A lot has been debated over the dire need of a strong and coherent industry-academia partnership in order to pave way for an all-encompassing growth of supply chain in the country. With the desired impetus coming from the government, the onus is now on the new age professionals to steer the growth in the right direction. The recent NITIE annual conclave Avartan’19 reflected some striking aspects with a view to harness this symbiotic relationship…
India is transitioning to an economy that is increasingly driven by consumer demand. Simultaneously, a stronger environment supporting entrepreneurship has increased competitive pressures on existing businesses. In this context, business growth is no longer guaranteed, and businesses need deeper expertise to thrive. Such expertise is available in our academic institutions but is poorly tapped into at present. In many cases, academic institutions do not see the importance of industry relationships beyond getting students placed.
Creating unique business models suited to the needs of a unique country requires work on both sides of the industry-academia line. This is increasingly taking place. Alumni are playing an important role in this, as are special programs happening as joint efforts between academia and industry.
With complexity and unpredictability rising in the business environment, supply chains need to be more responsive while also focusing on cost efficiency. Today’s supply chain management teams are excessively focused on cost. The supply chain manager needed today has to know when to focus on cost and when to focus on revenue opportunity exploitation. This requires a better understanding of business challenges of the day and to be able to assess & articulate how the supply chain team can contribute, beyond controlling costs.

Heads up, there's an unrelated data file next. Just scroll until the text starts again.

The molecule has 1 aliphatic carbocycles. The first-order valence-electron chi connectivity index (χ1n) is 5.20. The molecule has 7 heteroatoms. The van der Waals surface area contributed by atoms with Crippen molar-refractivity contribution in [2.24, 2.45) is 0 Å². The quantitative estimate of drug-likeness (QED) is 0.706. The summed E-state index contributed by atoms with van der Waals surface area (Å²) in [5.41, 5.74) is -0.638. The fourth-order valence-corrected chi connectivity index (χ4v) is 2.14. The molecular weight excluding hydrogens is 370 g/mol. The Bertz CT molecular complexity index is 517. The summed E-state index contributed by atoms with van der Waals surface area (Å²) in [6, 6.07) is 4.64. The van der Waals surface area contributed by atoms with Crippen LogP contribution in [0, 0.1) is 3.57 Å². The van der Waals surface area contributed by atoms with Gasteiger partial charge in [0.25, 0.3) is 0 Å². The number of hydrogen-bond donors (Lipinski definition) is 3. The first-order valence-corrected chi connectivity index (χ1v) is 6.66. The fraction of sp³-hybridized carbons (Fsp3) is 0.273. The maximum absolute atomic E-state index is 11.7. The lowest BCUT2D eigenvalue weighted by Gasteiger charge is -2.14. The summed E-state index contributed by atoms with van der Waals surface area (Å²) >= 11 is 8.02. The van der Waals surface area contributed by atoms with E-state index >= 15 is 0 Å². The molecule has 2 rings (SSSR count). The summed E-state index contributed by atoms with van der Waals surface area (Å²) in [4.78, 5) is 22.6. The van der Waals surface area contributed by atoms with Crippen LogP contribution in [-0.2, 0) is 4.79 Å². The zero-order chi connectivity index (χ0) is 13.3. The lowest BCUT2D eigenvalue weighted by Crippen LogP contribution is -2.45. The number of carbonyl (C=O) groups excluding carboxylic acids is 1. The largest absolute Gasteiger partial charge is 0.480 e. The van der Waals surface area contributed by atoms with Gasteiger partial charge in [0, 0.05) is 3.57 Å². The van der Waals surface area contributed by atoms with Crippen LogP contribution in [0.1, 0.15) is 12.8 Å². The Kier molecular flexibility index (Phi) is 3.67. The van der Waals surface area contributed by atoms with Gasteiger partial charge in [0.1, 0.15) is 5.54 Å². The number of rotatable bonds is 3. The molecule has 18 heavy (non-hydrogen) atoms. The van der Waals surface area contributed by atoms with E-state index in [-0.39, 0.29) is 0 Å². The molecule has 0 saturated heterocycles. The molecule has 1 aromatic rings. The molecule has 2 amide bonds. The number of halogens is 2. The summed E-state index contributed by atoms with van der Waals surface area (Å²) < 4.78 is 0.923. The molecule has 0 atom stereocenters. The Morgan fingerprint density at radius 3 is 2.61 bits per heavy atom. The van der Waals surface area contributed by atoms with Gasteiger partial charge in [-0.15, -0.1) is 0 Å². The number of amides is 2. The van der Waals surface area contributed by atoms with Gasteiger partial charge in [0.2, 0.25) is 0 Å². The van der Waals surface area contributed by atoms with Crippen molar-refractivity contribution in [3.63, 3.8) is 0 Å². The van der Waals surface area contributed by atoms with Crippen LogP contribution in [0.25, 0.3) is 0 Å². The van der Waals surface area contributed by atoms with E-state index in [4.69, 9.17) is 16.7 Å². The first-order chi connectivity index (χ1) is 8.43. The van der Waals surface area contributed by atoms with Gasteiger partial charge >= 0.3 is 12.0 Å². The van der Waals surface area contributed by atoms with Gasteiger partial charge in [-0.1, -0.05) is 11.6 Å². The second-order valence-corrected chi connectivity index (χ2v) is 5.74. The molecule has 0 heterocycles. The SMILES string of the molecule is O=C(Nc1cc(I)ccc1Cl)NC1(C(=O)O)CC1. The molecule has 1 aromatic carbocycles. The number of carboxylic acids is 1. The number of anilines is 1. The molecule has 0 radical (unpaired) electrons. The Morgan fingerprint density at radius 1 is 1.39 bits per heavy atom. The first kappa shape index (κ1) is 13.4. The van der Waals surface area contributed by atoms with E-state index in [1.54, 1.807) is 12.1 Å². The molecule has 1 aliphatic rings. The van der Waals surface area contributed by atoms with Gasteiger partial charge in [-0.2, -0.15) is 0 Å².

Industry-Academic partnership is a symbiotic relationship, which needs to be leveraged for the benefit of all. The academia forms an important part of any new research and innovation happening in the domain of supply chain management. Universities play a crucial role in achieving economic growth in today’s knowledgebased societies. The industry benefits from highly qualified human resources such as researchers and students by gaining access to technology and knowledge. The universities in turn benefit from access to industry set ups and real time cases, which have a wide domain and an extensive scope of implementation. In case of the next-gen supply chain managers, the skill sets required have undergone a transformational change. With the advent of new age disruptive technologies and the inflow of data analytics, one needs to be equipped with the requisite domain knowledge that is changing at a very fast pace. A supply chain manager must be prepared to face the changes that are happening in various sectors ranging from FMCG, Manufacturing to E-commerce. Embracing the novel techniques of problem solving and adapting to the highly dynamic supply chain demands is the need of the hour.